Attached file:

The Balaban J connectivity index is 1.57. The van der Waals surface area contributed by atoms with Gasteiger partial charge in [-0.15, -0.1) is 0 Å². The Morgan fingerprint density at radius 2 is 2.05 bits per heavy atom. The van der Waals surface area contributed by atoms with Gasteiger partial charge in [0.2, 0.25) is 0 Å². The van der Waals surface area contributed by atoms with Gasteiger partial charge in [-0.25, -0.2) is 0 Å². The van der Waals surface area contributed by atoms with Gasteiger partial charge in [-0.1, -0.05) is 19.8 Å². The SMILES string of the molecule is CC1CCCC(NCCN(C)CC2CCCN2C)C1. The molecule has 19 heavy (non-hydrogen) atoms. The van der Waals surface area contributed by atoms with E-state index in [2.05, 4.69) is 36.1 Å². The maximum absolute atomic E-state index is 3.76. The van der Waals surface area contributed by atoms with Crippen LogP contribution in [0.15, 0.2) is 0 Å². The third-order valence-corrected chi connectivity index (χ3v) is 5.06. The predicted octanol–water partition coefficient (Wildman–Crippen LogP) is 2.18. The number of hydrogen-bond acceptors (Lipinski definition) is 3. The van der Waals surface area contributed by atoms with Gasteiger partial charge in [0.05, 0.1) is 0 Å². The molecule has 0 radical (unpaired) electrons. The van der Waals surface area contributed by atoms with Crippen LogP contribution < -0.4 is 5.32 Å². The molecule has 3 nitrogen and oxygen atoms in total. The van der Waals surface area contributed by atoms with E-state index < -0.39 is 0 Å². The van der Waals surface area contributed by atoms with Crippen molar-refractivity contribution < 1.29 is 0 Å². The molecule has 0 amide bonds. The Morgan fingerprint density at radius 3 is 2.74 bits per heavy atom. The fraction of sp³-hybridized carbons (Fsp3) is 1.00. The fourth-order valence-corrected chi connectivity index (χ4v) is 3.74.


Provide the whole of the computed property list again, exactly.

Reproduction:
The Balaban J connectivity index is 1.57. The van der Waals surface area contributed by atoms with Gasteiger partial charge in [-0.15, -0.1) is 0 Å². The Morgan fingerprint density at radius 2 is 2.05 bits per heavy atom. The van der Waals surface area contributed by atoms with Gasteiger partial charge in [0.2, 0.25) is 0 Å². The van der Waals surface area contributed by atoms with Gasteiger partial charge in [-0.25, -0.2) is 0 Å². The van der Waals surface area contributed by atoms with Gasteiger partial charge in [-0.1, -0.05) is 19.8 Å². The SMILES string of the molecule is CC1CCCC(NCCN(C)CC2CCCN2C)C1. The molecule has 19 heavy (non-hydrogen) atoms. The van der Waals surface area contributed by atoms with E-state index in [2.05, 4.69) is 36.1 Å². The maximum absolute atomic E-state index is 3.76. The van der Waals surface area contributed by atoms with Crippen LogP contribution in [0.15, 0.2) is 0 Å². The third-order valence-corrected chi connectivity index (χ3v) is 5.06. The predicted octanol–water partition coefficient (Wildman–Crippen LogP) is 2.18. The number of hydrogen-bond acceptors (Lipinski definition) is 3. The van der Waals surface area contributed by atoms with Gasteiger partial charge in [0.05, 0.1) is 0 Å². The molecule has 0 radical (unpaired) electrons. The van der Waals surface area contributed by atoms with Crippen LogP contribution < -0.4 is 5.32 Å². The molecule has 3 nitrogen and oxygen atoms in total. The van der Waals surface area contributed by atoms with E-state index < -0.39 is 0 Å². The van der Waals surface area contributed by atoms with Crippen molar-refractivity contribution < 1.29 is 0 Å². The molecule has 0 amide bonds. The Morgan fingerprint density at radius 3 is 2.74 bits per heavy atom. The fraction of sp³-hybridized carbons (Fsp3) is 1.00. The fourth-order valence-corrected chi connectivity index (χ4v) is 3.74.